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Thursday, December 10, 2009

HISTORY LESSON: Life Before Popcorn

There is something magical about the movie-going experience. The theater has become a second home to many of us. On a weekend or a free night, we go to the nearest cinema, buy a ticket, and sit down with friends in a roomful of strangers. As the trailers begin, tickling us with the prospect of exciting new films to come, the lights darken, the audience hushes, and a rush of adrenaline hits as the awaited feature begins. As the anticipation of a new experience takes hold, all of the many people around us disappear, the sticky floor is forgotten, and we relax into the rickety seats in the theater's womb.

An integral ingredient of the movies is, of course, the candy: the snacks, the soft drinks... From pretzels to hot dogs, it seems that we accumulate more and more choices on which to gorge ourselves these days, and as our wallets get slimmer, our guts... Well, we won't go into that! But the Mother of all movie snacks is, has always been, and always will be, a big bucket of popcorn. In fact, "popcorn" and "movies" have become almost inseparable. Even at home, many of us toss a bag in the microwave to prep ourselves for a laid back DVD night, perhaps to bring us closer to the feeling we receive when watching something on the Big Screen. 

But, popcorn wasn't always around. Hard to imagine, I know, but in the early days, there was no food or drink allowed in the Nickelodeons, the Flicker shows, or the slowly emerging Movie Palaces. Perhaps this is because early movies were so short, running mere minutes to maybe an hour. As films became more grandiose and lengthy-- 2-reelers turning into 8-reelers-- rear-ends started aching and stomachs started rumbling. 

The early compensation for this was to have a meal before going to the theater, knowing full well that one would have to wait awhile before being able to grab a bite. Restaurants and eateries next-door to theaters, therefore, began to do very well. For example, a really busy joint in Hollywood was The Pig 'n' Whistle (above), which still stands today. Before people went next-door to Sid Graumann's Egyptian Theater (left), they would grab some grub and fill their tummies. Hence, "dinner and a movie." The Pig... has an interesting history all its own, feeding the likes of Loretta Young and Judy Garland. And The Egyptian has a claim to fame as being the first theater to officially host a true movie premiere extravaganza, (thanks to Douglas Fairbanks's epic Robin Hood, which literally took over Hollywood).

Sooner or later, theater-owners got smart, deciding to make theaters not only a facility for projecting films, but palaces that provided an "experience." As the structures became more lavish and popular amongst all classes, profiteers started looking for different ways to draw in the public. They began offering contests and raffles, in which lucky patrons would take home a cash prize. People loved it-- for awhile-- but it was more of a gimmick than a movie time ritual. Theater owners decided that they needed a new, reliable way to up the ante. Enter: Popcorn. 

During the Great Depression, popcorn provided a cheap and easy-to-make snack for the hungry nation. The modest "candy stand" appeared outside of theaters, generally manned by a high-schooler, and started earning hundreds of dollars worth of profits. Seeing the monetary potential, theater owners then placed concession stands inside their theaters, offering a wider variety of candy choices. Popcorn, at this point, was still located only at neighboring confectioneries or wagons strategically placed outside, but finally, at the end of the 1930s, popcorn stands found their way into theater lobbies as well.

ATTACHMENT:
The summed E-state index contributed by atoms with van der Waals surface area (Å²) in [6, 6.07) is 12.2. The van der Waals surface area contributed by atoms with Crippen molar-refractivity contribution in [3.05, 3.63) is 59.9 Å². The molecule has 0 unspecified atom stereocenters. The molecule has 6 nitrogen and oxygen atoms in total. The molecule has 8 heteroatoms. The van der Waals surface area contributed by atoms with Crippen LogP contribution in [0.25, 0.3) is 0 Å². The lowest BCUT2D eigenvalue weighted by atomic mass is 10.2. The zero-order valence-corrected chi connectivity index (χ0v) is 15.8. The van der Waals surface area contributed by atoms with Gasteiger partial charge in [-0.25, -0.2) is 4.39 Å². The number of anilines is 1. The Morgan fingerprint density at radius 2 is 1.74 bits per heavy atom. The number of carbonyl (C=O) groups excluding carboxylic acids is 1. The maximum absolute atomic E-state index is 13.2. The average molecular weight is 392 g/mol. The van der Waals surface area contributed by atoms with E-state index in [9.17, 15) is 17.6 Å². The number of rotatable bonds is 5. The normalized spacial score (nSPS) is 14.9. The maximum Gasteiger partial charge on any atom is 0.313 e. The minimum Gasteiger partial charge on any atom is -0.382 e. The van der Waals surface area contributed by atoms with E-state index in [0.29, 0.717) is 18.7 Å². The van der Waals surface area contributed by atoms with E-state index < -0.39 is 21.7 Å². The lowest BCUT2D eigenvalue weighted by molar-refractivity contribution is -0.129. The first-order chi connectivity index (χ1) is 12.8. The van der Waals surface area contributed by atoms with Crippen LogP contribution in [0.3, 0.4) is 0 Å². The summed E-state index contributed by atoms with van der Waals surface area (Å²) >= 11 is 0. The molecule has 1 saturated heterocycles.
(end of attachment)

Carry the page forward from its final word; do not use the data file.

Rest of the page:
The addiction was quick. Not only did the buttery scent of popcorn permeate the theater, where waiting patrons' mouths began to water, but the snack was much less expensive than the other candy selections. During the depression, movie-goers started foregoing chocolate for the more affordable, salty bags of popped decadence. Theater owners made a mint, for they could buy the kernels in bulk, saving money and thus making their money back a hundred fold. The big boom in popcorn sales even made corn a "cash crop" for farmers!!! It was everywhere, in every theater, and by WWII it was THE movie staple, never to be topped.

With the addition of air-conditioning, the movie theater became a lavish home away from home! Comfortable temperatures, food, entertainment... What more could a saddened country in the midst of war ask for? One ticket bought you an all day seat, and soon, stopping for popcorn in the lobby before or between features became second nature. 

So here we are, 70 years later, and nothing satisfies our taste-buds at movie time like ol' faithful. Next time you buy a bag, be sure to think about how such a simple thing has provided such pleasure to so many people, through good times and bad. We take it for granted, because it has solidified itself as one of our most cherished traditions, but the impact of popcorn on our culture is more complicated than we realize. So, savor the flavor of one of the things that makes the movies so much sweeter. "Let's all go to the Loooobby!"


  1. Superb research! Thanks for a great post!

  2. I so love reading your posts! I never thought about the cost-effectiveness of popcorn vs. candy.

    Now I'm totally craving popcorn!

  3. Haha! I am secretly a popcorn marketer. This was all part of my scheme. Glad you enjoyed :)

  4. I was in the Pig N Whistle. I was nursing a beer waiting for Jean Harlow but she never came. ):